Planning Board finds environmental impact statement for Strong’s storage buildings incomplete
The Southold Planning Board has found a draft environmental impact statement for the proposed Strong’s Yacht Center storage buildings incomplete.
The proposal includes the construction of two one-story buildings — 52,000 square feet and 49,000 square feet — to store an estimated 88 yachts during the winter, according to the December DEIS. The Planning Department advised finding the DEIS inadequate for public review based on staff comments, a memorandum from the Office of Parks Recreation and Historic Preservation, and a memorandum from consulting group Nelson Pope Voorhis, LLC and Nelson + Pope Engineers, Architects, Surveyors.
NPV in association with N+P conducted a preliminary review of the DEIS to assist the Planning Board as lead agency in determining the document’s consistency with Final Scope requirements and for compliance with the state Environmental Quality Review Act.
In a May 6 memorandum, the groups outlined several comments for Strong’s to address before the environmental impact statement is reviewed by the public, considering factors such as hydrology and completeness in terms of traffic and transportation related analyses.
The seven-page review said there “appears to be limited information on existing groundwater quality in the area” and recommends including more details about times of peak marine traffic, among other things. It also questions how much water would be needed for post-development conditions and says the “applicant has provided no meaningful and enforceable mitigation” to address the impacts of construction noise, dust and potential vibration on quality of life in the area.
The consulting group additionally requests further details and analysis in the provided traffic study, and points out that the project’s Final Scope requires the traffic study include an evaluation of barge use to mitigate impacts during construction as an alternative to trucks.
In a separate April 8 memorandum, OPRHP expressed concerns about potential impacts to historic architectural resources as a result of vibrations from construction vehicles. The office recommended the preparation and implementation of a Construction Protection Plan for the Old Mill Restaurant and Water Tower and Building along West Mill Road, which are both eligible for listing in the New York State and National Registers of Historic Places.
Town planning staff noted some similar reasons to find the DEIS incomplete in a May 9 summary. The impact to quality of life during construction has not been “adequately discussed,” including the total number of truck trips per day during the project and mitigation to address “potential large adverse impacts” from the subsequent traffic.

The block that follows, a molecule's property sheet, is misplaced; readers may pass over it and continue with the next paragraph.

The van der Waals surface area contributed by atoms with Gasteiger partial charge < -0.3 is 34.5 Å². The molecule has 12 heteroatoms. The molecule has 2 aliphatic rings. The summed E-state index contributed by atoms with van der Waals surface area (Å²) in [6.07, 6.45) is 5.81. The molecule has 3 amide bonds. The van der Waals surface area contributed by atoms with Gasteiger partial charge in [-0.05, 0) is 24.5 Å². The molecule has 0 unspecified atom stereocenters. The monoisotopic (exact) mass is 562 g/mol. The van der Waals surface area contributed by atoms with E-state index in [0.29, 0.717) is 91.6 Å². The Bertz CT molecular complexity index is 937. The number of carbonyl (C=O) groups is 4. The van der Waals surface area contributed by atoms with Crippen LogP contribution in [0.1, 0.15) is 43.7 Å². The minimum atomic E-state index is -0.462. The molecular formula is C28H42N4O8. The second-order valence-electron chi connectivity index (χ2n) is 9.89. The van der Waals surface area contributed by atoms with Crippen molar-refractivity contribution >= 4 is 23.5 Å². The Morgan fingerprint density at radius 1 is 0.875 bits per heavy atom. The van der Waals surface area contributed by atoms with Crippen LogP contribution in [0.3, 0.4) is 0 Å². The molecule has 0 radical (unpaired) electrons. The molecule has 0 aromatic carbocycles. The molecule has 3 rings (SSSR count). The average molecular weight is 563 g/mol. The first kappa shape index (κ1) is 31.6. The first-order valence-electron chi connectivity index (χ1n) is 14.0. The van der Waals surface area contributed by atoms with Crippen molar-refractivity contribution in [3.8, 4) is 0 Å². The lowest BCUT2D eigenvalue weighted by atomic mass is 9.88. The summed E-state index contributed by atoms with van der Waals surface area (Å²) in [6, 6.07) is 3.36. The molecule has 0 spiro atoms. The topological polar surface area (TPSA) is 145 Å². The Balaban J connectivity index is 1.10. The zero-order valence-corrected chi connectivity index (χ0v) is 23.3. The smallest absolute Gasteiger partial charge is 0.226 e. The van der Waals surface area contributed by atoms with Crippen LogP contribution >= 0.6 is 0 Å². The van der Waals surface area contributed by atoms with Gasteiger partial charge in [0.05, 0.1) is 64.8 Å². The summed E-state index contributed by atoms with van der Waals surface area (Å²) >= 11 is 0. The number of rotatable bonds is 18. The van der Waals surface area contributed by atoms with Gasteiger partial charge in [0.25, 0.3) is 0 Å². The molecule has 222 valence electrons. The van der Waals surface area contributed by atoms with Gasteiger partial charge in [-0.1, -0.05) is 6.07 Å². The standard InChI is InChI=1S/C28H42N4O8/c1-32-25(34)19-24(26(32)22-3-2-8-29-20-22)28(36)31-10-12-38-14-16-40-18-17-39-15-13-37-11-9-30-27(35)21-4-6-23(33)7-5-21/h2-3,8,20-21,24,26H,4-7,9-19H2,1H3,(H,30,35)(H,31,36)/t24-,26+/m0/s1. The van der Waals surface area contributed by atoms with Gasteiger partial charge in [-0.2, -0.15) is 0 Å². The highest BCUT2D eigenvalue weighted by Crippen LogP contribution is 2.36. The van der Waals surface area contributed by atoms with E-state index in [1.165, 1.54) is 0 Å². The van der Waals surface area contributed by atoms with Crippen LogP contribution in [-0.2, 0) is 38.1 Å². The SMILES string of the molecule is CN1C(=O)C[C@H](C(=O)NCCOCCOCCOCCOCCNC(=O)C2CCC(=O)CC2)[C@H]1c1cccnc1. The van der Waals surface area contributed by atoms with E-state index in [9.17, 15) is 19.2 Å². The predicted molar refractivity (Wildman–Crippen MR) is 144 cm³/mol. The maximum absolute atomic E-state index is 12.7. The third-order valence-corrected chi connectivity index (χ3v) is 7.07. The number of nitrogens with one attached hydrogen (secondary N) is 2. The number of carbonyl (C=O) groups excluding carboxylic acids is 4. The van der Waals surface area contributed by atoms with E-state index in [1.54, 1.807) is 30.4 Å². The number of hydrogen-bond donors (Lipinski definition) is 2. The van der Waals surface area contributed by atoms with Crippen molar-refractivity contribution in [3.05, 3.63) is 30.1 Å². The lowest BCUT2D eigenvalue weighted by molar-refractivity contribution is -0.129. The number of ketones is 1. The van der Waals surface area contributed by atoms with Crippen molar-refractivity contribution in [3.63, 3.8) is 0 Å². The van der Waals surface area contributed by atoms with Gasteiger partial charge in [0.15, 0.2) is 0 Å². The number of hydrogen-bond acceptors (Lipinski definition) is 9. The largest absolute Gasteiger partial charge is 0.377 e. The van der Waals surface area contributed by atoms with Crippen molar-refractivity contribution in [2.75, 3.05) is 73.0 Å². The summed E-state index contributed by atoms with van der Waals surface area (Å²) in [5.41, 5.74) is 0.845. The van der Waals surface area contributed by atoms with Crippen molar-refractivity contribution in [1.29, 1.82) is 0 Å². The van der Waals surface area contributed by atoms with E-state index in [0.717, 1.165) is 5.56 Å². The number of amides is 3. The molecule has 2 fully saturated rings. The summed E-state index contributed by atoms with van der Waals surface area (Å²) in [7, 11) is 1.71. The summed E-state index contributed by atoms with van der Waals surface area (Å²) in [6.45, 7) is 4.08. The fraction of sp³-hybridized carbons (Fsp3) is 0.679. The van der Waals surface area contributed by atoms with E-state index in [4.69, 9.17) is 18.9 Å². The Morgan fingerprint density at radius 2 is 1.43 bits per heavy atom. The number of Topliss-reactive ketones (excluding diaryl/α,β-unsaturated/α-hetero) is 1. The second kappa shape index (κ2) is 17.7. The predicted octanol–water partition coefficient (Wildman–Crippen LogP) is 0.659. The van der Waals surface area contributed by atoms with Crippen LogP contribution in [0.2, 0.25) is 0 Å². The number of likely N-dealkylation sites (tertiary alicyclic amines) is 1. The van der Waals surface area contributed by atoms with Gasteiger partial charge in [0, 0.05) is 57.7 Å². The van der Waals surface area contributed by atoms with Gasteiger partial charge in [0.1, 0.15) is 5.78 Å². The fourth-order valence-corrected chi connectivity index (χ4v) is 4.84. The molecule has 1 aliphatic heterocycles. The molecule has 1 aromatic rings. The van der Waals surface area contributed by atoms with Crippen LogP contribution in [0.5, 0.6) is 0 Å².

The staff also asks Strong’s to “elaborate as to why meeting market demand” at that location “is a public benefit,” in response to an argument that the storage buildings would “bring additional jobs and a new tax revenue stream to the Town of Southold,” in addition to meeting market demand for local indoor winter storage.
The proposed storage buildings have been a source of community controversy in recent years, sparking the formation of community group Save Mattituck Inlet and a blue ribbon campaign to protest construction. A petition against the proposal had garnered nearly 2,800 signatures as of May 10.
Opposition has criticized the environmental impact of the project, which activists say would impact dozens of acres of neighboring woodlands, cut down more than 630 mature trees, haul away 134,000 cubic yards of sand, remove a natural feature protecting against climate change impact and impact a significant coastal fish and wildlife habitat.
Save Mattituck Inlet has listed said impacts on a website, along with the community group’s concerns. Among them are the impacts of “strip-mining the hillside and destroying the forest areas;” surface water pollution; the disruption of groundwater, flooding, run-off and erosion; community character; and impacts to infrastructure and pedestrian safety during construction.
Jeff Strong, owner of Strong’s Marine, told The Suffolk Times in February that the project is 100% compliant with Marine II industrial zoning, state Department of Environmental Conservation and Southold Town Trustee regulations and site-specific local waterfront revitalization program recommendations.
“From our perspective, we know and we’ve got a very long history of being good neighbors and good commercial stewards of the waterfront and that’s near and dear to us,” he said at the time, noting that Strong’s Marine plans to plant more than 100 new trees on site after construction is completed and pointing to ongoing environmental initiatives. “We’re not going to do something that’s going to negatively impact the inlet because it would negatively affect my family.”
Town records indicate nearly 150 letters of support have been submitted for the project from local residents and business owners, along with a few letters of concern.